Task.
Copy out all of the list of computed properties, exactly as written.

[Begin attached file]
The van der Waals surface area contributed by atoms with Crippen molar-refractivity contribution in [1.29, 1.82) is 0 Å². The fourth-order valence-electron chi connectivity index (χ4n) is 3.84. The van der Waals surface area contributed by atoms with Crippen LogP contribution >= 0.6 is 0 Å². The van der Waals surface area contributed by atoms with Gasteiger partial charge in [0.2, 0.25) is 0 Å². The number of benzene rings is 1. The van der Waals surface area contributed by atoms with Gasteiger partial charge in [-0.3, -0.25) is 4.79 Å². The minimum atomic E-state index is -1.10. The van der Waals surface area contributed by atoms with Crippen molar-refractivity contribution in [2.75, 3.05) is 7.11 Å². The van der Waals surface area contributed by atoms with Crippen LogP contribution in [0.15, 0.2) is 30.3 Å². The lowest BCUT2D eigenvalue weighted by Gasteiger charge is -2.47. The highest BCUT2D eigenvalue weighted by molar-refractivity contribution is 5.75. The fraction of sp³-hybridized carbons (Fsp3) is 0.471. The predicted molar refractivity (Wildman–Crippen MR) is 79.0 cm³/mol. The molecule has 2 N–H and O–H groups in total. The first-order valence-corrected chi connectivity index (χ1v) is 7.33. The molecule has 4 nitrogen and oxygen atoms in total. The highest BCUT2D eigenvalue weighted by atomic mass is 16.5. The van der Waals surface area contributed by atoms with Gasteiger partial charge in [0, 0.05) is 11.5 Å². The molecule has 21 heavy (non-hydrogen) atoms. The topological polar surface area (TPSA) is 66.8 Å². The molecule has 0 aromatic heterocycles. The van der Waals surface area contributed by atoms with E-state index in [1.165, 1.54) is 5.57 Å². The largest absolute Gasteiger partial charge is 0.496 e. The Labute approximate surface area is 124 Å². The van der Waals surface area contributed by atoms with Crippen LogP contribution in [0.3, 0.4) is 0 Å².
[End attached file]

The van der Waals surface area contributed by atoms with Crippen molar-refractivity contribution in [1.29, 1.82) is 0 Å². The fourth-order valence-electron chi connectivity index (χ4n) is 3.84. The van der Waals surface area contributed by atoms with Crippen LogP contribution >= 0.6 is 0 Å². The van der Waals surface area contributed by atoms with Gasteiger partial charge in [0.2, 0.25) is 0 Å². The number of benzene rings is 1. The van der Waals surface area contributed by atoms with Gasteiger partial charge in [-0.3, -0.25) is 4.79 Å². The minimum atomic E-state index is -1.10. The van der Waals surface area contributed by atoms with Crippen molar-refractivity contribution in [2.75, 3.05) is 7.11 Å². The van der Waals surface area contributed by atoms with Crippen LogP contribution in [0.15, 0.2) is 30.3 Å². The lowest BCUT2D eigenvalue weighted by Gasteiger charge is -2.47. The highest BCUT2D eigenvalue weighted by molar-refractivity contribution is 5.75. The fraction of sp³-hybridized carbons (Fsp3) is 0.471. The predicted molar refractivity (Wildman–Crippen MR) is 79.0 cm³/mol. The molecule has 2 N–H and O–H groups in total. The first-order valence-corrected chi connectivity index (χ1v) is 7.33. The molecule has 4 nitrogen and oxygen atoms in total. The highest BCUT2D eigenvalue weighted by atomic mass is 16.5. The van der Waals surface area contributed by atoms with Gasteiger partial charge in [0, 0.05) is 11.5 Å². The molecule has 21 heavy (non-hydrogen) atoms. The topological polar surface area (TPSA) is 66.8 Å². The molecule has 0 aromatic heterocycles. The van der Waals surface area contributed by atoms with E-state index in [1.165, 1.54) is 5.57 Å². The largest absolute Gasteiger partial charge is 0.496 e. The Labute approximate surface area is 124 Å². The van der Waals surface area contributed by atoms with Crippen LogP contribution in [0.3, 0.4) is 0 Å².